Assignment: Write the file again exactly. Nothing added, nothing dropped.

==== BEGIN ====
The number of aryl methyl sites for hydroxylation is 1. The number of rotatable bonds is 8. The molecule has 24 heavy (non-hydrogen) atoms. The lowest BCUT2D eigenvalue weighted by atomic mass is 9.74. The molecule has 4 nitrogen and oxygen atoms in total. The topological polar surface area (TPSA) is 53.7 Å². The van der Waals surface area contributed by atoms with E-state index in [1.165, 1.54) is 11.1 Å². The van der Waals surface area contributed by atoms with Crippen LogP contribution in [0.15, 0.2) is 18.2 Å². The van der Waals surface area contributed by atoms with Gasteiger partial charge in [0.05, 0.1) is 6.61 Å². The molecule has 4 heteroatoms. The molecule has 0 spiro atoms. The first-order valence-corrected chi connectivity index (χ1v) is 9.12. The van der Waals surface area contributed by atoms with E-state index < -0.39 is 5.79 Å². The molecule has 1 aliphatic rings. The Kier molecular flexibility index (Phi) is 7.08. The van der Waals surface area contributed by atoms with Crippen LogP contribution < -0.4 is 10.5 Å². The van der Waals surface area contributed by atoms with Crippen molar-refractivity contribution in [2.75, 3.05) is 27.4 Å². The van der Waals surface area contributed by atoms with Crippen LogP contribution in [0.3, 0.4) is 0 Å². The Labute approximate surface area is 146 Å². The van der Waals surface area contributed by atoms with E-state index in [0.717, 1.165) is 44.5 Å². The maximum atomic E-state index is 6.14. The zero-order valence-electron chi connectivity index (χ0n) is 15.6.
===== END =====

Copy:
The number of aryl methyl sites for hydroxylation is 1. The number of rotatable bonds is 8. The molecule has 24 heavy (non-hydrogen) atoms. The lowest BCUT2D eigenvalue weighted by atomic mass is 9.74. The molecule has 4 nitrogen and oxygen atoms in total. The topological polar surface area (TPSA) is 53.7 Å². The van der Waals surface area contributed by atoms with E-state index in [1.165, 1.54) is 11.1 Å². The van der Waals surface area contributed by atoms with Crippen LogP contribution in [0.15, 0.2) is 18.2 Å². The van der Waals surface area contributed by atoms with Gasteiger partial charge in [0.05, 0.1) is 6.61 Å². The molecule has 4 heteroatoms. The molecule has 0 spiro atoms. The first-order valence-corrected chi connectivity index (χ1v) is 9.12. The van der Waals surface area contributed by atoms with E-state index < -0.39 is 5.79 Å². The molecule has 1 aliphatic rings. The Kier molecular flexibility index (Phi) is 7.08. The van der Waals surface area contributed by atoms with Crippen LogP contribution < -0.4 is 10.5 Å². The van der Waals surface area contributed by atoms with Crippen molar-refractivity contribution in [2.75, 3.05) is 27.4 Å². The van der Waals surface area contributed by atoms with Crippen LogP contribution in [0.3, 0.4) is 0 Å². The Labute approximate surface area is 146 Å². The van der Waals surface area contributed by atoms with E-state index in [0.717, 1.165) is 44.5 Å². The maximum atomic E-state index is 6.14. The zero-order valence-electron chi connectivity index (χ0n) is 15.6.